According to a recent study from the Perelman School of Medicine at the University of Pennsylvania, adults with atopic dermatitis (AD) have a 34 percent higher risk of developing new-onset inflammatory bowel disease (IBD) compared to people who do not have the skin condition, and children have a 44 percent higher risk. Additionally, the likelihood of acquiring IBD increased with the severity of AD. These results dispel uncertainty from earlier research, particularly across populations of youngsters and between Crohn’s disease and ulcerative colitis, two kinds of inflammatory bowel illness. This study’s findings, which were just published in JAMA Dermatology, may help develop new IBD and AD treatments.
IBD includes ulcerative colitis and Crohn’s disease, both of which are conditions marked by persistent inflammation of the digestive tract. Although IBD affects the gut and AD affects the skin, both conditions are immune system-driven and are characterized by significant inflammation.
Senior author Joel M. Gelfand, MD, the James J. Leyden, M.D. Endowed Professor in Clinical Investigation in the department of Dermatology at Penn, said that in order to provide the best standard of care, clinicians must have a thorough understanding of atopic dermatitis and the course of their patients’ disease. “There are more and better treatments for AD being developed today, and this trend is likely to continue. But healthcare professionals need to be aware of how those therapies can affect other autoimmune illnesses.
Some currently available drugs can worsen the symptoms of another autoimmune illness in patients who also have AD or can help treat two immune diseases concurrently.
Although this is not the first study to examine AD and IBD, it advances other studies due to its scale, population of adults and children, and distinction between ulcerative colitis and Crohn’s disease. More than 1 million children and people with AD participated in the Penn study, with individuals ranging in age from one month to eighteen years.
If Crohn’s disease and ulcerative colitis were examined independently, AD was not associated with a higher incidence of ulcerative colitis in children unless the children had severe AD. However, children with AD had a relative risk of Crohn’s disease that was elevated by between 54 and 97 percent, and among those with severe AD, the risk was almost five times higher. Results for adults were simpler to understand. Adults with AD exhibited a 36% greater relative risk of Crohn’s disease and a 32% greater relative risk of ulcerative colitis. The absolute additional risk of acquiring IBD in people with atopic dermatitis is still fairly low, according to Gelfand, but the relationship is significant for better understanding health outcomes in AD.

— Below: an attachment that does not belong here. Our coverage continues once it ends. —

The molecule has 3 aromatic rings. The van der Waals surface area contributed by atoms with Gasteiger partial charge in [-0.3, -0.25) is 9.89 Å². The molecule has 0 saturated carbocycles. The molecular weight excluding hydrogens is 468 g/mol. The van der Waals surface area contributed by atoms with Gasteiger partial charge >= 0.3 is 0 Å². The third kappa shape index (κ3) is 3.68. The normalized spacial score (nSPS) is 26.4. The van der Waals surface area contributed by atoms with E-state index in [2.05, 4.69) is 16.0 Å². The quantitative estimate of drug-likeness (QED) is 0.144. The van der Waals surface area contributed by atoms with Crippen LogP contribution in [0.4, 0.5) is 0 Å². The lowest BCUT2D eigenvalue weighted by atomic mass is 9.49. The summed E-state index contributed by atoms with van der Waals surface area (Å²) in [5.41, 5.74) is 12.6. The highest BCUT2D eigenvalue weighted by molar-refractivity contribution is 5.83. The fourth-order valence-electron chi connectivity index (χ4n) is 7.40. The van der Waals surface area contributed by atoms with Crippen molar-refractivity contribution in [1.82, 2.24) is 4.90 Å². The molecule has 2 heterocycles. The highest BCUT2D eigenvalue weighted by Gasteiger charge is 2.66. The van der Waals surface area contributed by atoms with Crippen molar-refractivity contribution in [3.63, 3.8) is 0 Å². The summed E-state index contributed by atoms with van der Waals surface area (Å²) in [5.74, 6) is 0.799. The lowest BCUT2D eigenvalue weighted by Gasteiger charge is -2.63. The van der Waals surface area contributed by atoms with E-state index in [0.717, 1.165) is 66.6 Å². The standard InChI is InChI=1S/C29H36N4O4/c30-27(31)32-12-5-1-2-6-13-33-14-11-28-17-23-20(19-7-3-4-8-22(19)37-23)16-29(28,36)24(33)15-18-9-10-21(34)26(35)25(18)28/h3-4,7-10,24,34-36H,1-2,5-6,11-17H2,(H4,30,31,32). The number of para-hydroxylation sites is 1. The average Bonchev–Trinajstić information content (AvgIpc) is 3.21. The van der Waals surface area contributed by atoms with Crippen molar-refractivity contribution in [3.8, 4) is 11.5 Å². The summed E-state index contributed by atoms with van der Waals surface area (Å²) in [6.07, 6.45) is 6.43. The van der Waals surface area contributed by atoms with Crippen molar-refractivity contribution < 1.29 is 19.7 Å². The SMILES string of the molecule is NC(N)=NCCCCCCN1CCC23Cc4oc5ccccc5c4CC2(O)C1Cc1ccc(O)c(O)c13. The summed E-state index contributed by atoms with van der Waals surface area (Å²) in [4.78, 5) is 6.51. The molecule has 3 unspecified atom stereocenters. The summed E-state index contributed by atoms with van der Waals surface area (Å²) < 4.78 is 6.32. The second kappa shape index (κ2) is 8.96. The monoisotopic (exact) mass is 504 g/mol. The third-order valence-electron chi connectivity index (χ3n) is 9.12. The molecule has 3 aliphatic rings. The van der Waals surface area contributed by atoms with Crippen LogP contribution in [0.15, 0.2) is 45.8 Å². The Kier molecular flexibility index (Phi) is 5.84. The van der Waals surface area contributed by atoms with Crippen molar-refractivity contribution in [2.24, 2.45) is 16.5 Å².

Atopic dermatitis affects millions of people, thus this tiny increase in risk dispersed over so many people is probably significant from the standpoint of public health.
Despite not examining the underlying cause of IBD associated to AD, Penn researchers have compelling suggestions about the connections.
“AD and IBD can cause alterations in the microbiome, chronic inflammation, and dysfunction in the skin and gut barrier, respectively,” said Gelfand, who is also the head of the Center for Clinical Sciences in Dermatology at Penn. Additionally, several cytokines and proteins that are involved in immune system function and appear to be connected to AD and IBD exist.
For instance, we believe that the culprits may be dysfunctional T cell subsets that are linked to both AD and IBD. Further research is required to determine what is occurring at the microscopic level and whether proteins or structures might be used as therapeutic targets for either or both disorders.
Leading authority on psoriasis, a condition that has been genetically linked to inflammatory bowel disease (IBD), Gelfand is well aware of how closely skin health can influence other regions of the body. Additionally, he and his colleagues are researching how infections, neurologic and mental problems, and cardiovascular disease are related to AD.
According to Gelfand, “studying the link between skin diseases and other diseases not only offers new insight into how these diseases can affect a patient who has both of them, but these studies are particularly powerful because they additionally highlight the distinctive features of each disease and how they behave individually.”
Pfizer Inc. provided assistance for this study. Chiesa Fuxench, Wan, Syed, and Gelfand have all received unrelated grants, payments, or fees from Pfizer. The decision to submit the paper for publication, as well as the preparation, review, and approval of the manuscript, were not influenced by the study’s funding source. The decision was made by the authors.